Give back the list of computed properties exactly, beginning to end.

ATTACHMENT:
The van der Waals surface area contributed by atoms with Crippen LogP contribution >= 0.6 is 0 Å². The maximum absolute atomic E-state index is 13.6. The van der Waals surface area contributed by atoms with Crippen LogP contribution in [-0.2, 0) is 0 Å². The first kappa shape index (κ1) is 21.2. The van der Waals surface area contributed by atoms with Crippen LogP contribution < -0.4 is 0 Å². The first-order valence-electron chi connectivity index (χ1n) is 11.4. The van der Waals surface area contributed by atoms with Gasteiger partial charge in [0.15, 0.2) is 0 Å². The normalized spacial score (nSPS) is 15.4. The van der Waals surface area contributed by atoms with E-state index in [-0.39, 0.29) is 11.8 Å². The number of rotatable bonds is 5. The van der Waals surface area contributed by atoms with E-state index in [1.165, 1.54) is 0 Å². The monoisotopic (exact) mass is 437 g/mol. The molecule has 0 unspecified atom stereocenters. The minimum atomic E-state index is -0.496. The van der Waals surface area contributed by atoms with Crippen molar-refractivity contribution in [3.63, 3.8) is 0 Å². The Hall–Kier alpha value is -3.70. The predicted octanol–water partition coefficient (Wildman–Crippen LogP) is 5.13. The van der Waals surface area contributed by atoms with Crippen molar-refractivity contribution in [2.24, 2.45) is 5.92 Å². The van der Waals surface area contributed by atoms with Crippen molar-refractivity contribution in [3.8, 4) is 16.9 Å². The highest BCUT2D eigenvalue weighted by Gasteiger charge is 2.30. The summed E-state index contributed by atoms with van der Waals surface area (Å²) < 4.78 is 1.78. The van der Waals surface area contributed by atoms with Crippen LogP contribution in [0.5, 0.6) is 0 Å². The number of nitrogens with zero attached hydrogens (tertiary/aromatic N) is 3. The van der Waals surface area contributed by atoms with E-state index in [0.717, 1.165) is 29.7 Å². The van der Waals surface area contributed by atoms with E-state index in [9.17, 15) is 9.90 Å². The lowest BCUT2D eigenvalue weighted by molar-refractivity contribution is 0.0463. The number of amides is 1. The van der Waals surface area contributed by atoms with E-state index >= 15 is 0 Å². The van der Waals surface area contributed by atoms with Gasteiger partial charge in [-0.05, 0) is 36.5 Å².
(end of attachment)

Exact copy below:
The van der Waals surface area contributed by atoms with Crippen LogP contribution >= 0.6 is 0 Å². The maximum absolute atomic E-state index is 13.6. The van der Waals surface area contributed by atoms with Crippen LogP contribution in [-0.2, 0) is 0 Å². The first kappa shape index (κ1) is 21.2. The van der Waals surface area contributed by atoms with Crippen LogP contribution < -0.4 is 0 Å². The first-order valence-electron chi connectivity index (χ1n) is 11.4. The van der Waals surface area contributed by atoms with Gasteiger partial charge in [0.15, 0.2) is 0 Å². The normalized spacial score (nSPS) is 15.4. The van der Waals surface area contributed by atoms with E-state index in [-0.39, 0.29) is 11.8 Å². The number of rotatable bonds is 5. The van der Waals surface area contributed by atoms with E-state index in [1.165, 1.54) is 0 Å². The monoisotopic (exact) mass is 437 g/mol. The molecule has 0 unspecified atom stereocenters. The minimum atomic E-state index is -0.496. The van der Waals surface area contributed by atoms with Crippen molar-refractivity contribution in [3.63, 3.8) is 0 Å². The Hall–Kier alpha value is -3.70. The predicted octanol–water partition coefficient (Wildman–Crippen LogP) is 5.13. The van der Waals surface area contributed by atoms with Crippen molar-refractivity contribution in [2.24, 2.45) is 5.92 Å². The van der Waals surface area contributed by atoms with Crippen molar-refractivity contribution in [3.8, 4) is 16.9 Å². The highest BCUT2D eigenvalue weighted by Gasteiger charge is 2.30. The summed E-state index contributed by atoms with van der Waals surface area (Å²) < 4.78 is 1.78. The van der Waals surface area contributed by atoms with Crippen LogP contribution in [0.5, 0.6) is 0 Å². The number of nitrogens with zero attached hydrogens (tertiary/aromatic N) is 3. The van der Waals surface area contributed by atoms with E-state index in [0.717, 1.165) is 29.7 Å². The van der Waals surface area contributed by atoms with E-state index in [9.17, 15) is 9.90 Å². The lowest BCUT2D eigenvalue weighted by molar-refractivity contribution is 0.0463. The number of amides is 1. The van der Waals surface area contributed by atoms with E-state index >= 15 is 0 Å². The van der Waals surface area contributed by atoms with Gasteiger partial charge in [-0.05, 0) is 36.5 Å².